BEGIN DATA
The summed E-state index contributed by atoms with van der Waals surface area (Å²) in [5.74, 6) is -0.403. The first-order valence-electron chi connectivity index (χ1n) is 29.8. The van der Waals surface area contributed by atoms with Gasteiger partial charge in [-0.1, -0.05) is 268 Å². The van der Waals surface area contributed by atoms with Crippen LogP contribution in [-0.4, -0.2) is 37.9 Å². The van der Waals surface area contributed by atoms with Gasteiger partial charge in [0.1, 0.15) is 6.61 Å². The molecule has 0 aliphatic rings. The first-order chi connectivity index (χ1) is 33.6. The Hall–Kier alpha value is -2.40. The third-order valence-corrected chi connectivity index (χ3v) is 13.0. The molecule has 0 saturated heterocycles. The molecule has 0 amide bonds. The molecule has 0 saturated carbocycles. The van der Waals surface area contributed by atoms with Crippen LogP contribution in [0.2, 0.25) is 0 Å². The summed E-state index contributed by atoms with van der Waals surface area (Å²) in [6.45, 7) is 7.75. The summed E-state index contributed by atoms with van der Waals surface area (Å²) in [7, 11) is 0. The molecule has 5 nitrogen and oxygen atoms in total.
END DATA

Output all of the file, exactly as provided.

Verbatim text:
The summed E-state index contributed by atoms with van der Waals surface area (Å²) in [5.74, 6) is -0.403. The first-order valence-electron chi connectivity index (χ1n) is 29.8. The van der Waals surface area contributed by atoms with Gasteiger partial charge in [-0.1, -0.05) is 268 Å². The van der Waals surface area contributed by atoms with Crippen LogP contribution in [-0.4, -0.2) is 37.9 Å². The van der Waals surface area contributed by atoms with Gasteiger partial charge in [0.1, 0.15) is 6.61 Å². The molecule has 0 aliphatic rings. The first-order chi connectivity index (χ1) is 33.6. The Hall–Kier alpha value is -2.40. The third-order valence-corrected chi connectivity index (χ3v) is 13.0. The molecule has 0 saturated heterocycles. The molecule has 0 amide bonds. The molecule has 0 saturated carbocycles. The van der Waals surface area contributed by atoms with Crippen LogP contribution in [0.2, 0.25) is 0 Å². The summed E-state index contributed by atoms with van der Waals surface area (Å²) in [6.45, 7) is 7.75. The summed E-state index contributed by atoms with van der Waals surface area (Å²) in [7, 11) is 0. The molecule has 5 nitrogen and oxygen atoms in total.